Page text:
Officials with the People’s Party of Canada (PPC) have denied the party’s logo features a leaf from the invasive Norway maple, whose foliage was previously mistakenly used on the design of a commemorative coin plus the country’s current $20 banknote.
Botanist Jacques Brisson, who teaches at the Université de Montréal, told CTV News Montréal the erroneous use of the invasive Norway maple leaf (rather than the domestic sugar maple leaf) “has been done so often.”
A Norway maple leaf is shown on a one-ounce silver coin issued by the Royal Canadian Mint in 2003 plus the $20 banknote of the current “Frontiers” series by the Bank of Canada.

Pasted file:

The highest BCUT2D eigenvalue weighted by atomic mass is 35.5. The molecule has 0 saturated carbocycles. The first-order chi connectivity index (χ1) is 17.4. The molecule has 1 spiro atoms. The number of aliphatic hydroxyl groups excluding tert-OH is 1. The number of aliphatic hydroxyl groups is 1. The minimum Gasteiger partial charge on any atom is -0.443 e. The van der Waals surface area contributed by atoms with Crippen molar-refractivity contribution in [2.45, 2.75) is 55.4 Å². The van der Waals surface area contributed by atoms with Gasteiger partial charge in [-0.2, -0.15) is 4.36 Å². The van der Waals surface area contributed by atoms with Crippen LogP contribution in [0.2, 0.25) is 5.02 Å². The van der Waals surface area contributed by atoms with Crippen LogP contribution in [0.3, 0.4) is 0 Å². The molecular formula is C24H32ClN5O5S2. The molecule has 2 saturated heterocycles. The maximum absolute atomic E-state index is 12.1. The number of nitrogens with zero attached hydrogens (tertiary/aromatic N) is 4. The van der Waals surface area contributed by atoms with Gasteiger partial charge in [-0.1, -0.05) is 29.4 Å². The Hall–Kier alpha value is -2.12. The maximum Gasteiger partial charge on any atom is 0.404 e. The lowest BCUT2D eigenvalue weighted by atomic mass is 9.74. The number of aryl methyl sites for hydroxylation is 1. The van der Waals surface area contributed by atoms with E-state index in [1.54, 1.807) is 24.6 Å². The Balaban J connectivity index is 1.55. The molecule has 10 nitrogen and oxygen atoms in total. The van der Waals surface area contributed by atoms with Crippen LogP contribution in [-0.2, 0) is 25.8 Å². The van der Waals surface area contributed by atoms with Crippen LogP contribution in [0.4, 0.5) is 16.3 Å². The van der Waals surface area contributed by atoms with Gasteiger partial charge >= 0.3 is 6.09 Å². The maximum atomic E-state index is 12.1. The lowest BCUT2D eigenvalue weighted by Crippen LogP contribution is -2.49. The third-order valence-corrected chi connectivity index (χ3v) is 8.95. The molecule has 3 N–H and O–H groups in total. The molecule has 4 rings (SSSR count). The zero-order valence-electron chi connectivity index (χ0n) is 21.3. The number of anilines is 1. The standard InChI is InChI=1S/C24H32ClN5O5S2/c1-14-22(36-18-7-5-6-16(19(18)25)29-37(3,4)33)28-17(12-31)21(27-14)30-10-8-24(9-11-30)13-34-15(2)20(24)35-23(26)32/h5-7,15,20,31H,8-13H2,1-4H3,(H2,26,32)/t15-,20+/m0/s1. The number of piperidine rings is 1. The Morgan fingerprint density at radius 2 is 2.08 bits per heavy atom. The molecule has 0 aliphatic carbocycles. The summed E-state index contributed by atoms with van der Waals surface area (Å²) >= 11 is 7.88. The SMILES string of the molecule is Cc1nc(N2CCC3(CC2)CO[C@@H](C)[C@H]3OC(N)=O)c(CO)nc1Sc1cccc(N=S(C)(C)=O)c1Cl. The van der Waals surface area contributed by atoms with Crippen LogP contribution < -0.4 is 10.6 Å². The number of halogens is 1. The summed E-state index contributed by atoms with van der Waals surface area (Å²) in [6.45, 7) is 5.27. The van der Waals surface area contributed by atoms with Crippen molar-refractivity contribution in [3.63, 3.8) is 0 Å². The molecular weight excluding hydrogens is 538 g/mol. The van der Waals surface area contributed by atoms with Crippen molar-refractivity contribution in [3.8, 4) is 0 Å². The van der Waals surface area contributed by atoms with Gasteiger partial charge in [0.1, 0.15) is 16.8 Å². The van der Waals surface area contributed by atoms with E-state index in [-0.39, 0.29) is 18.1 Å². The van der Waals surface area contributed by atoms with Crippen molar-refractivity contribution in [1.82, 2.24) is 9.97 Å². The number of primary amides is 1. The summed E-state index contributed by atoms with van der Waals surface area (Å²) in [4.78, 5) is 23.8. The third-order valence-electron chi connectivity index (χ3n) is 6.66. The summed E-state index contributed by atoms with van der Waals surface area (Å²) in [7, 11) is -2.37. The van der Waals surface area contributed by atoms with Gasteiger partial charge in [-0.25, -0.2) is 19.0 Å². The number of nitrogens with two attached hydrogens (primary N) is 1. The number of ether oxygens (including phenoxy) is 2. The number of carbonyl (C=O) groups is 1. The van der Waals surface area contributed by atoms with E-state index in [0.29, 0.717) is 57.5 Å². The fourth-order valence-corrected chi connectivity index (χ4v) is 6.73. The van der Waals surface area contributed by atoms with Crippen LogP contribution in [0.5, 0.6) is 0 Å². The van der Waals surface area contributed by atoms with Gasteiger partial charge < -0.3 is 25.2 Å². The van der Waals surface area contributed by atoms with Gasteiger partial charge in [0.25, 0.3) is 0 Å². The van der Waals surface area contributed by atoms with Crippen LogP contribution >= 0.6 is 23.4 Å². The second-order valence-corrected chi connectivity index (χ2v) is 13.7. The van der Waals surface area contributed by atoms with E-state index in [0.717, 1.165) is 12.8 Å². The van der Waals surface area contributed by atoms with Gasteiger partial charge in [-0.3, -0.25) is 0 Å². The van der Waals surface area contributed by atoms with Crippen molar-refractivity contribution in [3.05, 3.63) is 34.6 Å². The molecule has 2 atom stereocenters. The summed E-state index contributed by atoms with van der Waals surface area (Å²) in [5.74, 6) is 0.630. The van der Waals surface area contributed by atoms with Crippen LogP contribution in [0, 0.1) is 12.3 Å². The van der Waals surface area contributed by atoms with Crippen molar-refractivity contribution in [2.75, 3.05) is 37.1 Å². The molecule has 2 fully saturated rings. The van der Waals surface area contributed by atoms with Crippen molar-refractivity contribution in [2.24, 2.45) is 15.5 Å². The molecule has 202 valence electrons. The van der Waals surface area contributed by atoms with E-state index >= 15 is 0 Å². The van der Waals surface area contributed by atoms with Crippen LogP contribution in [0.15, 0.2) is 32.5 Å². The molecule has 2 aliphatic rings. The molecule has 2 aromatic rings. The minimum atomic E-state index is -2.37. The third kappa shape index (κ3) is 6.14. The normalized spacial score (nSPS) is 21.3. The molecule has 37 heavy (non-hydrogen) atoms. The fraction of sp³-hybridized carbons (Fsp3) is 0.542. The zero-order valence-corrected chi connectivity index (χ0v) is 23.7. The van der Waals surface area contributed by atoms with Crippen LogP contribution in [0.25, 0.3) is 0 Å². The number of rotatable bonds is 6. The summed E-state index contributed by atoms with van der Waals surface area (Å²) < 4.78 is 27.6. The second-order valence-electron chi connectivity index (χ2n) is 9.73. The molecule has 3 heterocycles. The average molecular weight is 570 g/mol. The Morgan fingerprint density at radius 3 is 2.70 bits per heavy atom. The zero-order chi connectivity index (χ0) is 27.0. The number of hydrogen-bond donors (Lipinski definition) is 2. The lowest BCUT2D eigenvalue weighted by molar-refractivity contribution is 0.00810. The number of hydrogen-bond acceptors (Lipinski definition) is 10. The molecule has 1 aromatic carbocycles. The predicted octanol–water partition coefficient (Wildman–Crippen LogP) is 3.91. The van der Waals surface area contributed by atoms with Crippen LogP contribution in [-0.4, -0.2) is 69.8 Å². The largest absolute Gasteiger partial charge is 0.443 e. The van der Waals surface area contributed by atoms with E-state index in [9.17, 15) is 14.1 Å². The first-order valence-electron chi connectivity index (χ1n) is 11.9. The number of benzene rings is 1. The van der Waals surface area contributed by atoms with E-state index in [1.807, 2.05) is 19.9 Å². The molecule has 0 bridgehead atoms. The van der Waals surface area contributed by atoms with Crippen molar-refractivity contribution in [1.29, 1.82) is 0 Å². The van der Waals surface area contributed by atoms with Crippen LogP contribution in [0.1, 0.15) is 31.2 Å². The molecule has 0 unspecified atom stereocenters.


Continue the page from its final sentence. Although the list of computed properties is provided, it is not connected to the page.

PPC spokesperson Martin Masse, of Joliette, Qué., told CTV the party’s logo depicts the maple leaf as it is shown due to design constraints.
“The logo uses a stylized version drawn by one of our employees of a maple leaf that had to fill a round hole in the letter P,” Masse said. “Because of this, it does indeed look somewhat more like a leaf from a Norwegian maple than a Canadian maple. You sometimes have to adapt things a bit to meet such design challenges. The PPC sincerely apologizes to the arborist community for the psychological distress that this inaccuracy may have caused them.”